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As part of the latest round of layoffs announced by Canadian Internet service provider Bell Media Thursday, more than 1,000 people will either be laid off or retire beginning in January. The news comes a fortnight after the company announced that it’s cutting approximately 1,500 jobs that were brought on by the company’s acquisition of regional sports network TELUS. Last fall, it was revealed that more than 1,000 of Bell’s roughly 7,000 employees would be made redundant within the year on top of the hundreds of others that would be made redundant in the coming years.
According to Bell Media (via TVNZ), the company has been losing customers and has been attempting to slash costs. The company previously announced that it was laying off 1,100 employees in what it described as a “comprehensive effort” to reduce costs. It later added that another 1,000 additional employees would be made redundant.
As part of the restructuring plan, Bell will close its cable and internet operations in 2016, while the company will also close 100 media stores in the coming years. A representative for Bell Media told the NewSTEELE, the company “intends to focus on the business of making the Bell Media products better, and it makes no sense to invest in the company that was unable to adapt.” The representative went on to say that the company would not be “reforming” itself.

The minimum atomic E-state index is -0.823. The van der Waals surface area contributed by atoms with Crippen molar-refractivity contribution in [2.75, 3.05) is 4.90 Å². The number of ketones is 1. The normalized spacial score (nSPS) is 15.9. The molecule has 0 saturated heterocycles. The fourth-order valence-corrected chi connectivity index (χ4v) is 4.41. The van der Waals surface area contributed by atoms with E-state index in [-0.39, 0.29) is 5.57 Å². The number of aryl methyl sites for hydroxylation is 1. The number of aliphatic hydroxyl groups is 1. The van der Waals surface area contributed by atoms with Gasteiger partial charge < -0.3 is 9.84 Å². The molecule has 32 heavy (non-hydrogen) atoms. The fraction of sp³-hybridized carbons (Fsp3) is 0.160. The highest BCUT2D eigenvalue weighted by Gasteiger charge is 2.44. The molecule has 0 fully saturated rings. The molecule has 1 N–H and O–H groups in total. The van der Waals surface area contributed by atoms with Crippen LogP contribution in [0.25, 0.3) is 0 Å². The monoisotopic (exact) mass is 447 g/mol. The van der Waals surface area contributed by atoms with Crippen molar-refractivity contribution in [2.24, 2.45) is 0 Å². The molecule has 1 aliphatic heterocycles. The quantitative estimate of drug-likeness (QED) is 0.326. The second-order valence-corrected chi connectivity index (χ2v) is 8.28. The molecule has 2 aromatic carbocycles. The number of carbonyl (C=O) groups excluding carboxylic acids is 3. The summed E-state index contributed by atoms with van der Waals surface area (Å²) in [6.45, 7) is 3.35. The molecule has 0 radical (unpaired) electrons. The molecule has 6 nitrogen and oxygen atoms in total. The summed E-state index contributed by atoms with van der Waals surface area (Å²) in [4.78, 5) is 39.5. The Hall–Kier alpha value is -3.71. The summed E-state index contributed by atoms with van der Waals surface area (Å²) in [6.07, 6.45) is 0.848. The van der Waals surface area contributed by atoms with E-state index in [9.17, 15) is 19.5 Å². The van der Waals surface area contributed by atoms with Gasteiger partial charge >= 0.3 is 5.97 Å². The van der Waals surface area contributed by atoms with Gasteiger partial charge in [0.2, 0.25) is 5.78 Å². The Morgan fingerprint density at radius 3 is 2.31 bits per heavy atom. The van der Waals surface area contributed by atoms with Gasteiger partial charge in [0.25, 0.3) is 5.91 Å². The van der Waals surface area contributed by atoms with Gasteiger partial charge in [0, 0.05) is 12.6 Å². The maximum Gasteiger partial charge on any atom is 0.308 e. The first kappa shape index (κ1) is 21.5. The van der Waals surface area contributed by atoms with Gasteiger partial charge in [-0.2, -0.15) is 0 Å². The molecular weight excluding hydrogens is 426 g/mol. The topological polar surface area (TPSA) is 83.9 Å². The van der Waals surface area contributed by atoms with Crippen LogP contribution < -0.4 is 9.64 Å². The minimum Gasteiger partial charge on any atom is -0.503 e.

While the Canadian news isn’t exactly a good look for the Canadian Internet service provider, at least there’s some good news for Bell Media Canada’s competitors: Canada’s Competition Bureau has just confirmed to the Globe and Mail that the country’s cable and internet industries are under “insufficient scrutiny,” meaning they are in no way under scrutiny at the “appropriate level.”
When asked at the New Hampshire primary whether he would back Trump, Bernie Sanders replied that his main priority remains keeping the focus on the campaign trail and not on being a spokesman for the senator from Vermont.
The question came from an audience member who appeared to be a Trump supporter at about the 37-minute mark of a speech Sanders gave in Henderson, N.H., Friday. The New York Times’ David Sanger wrote that Sanders was asked by a New Hampshire audience member if he would vote for Trump.
“I will work as hard as I can. My main focus is on my job here — in terms of the campaign, in terms of the campaign. And it is my job to do everything I can
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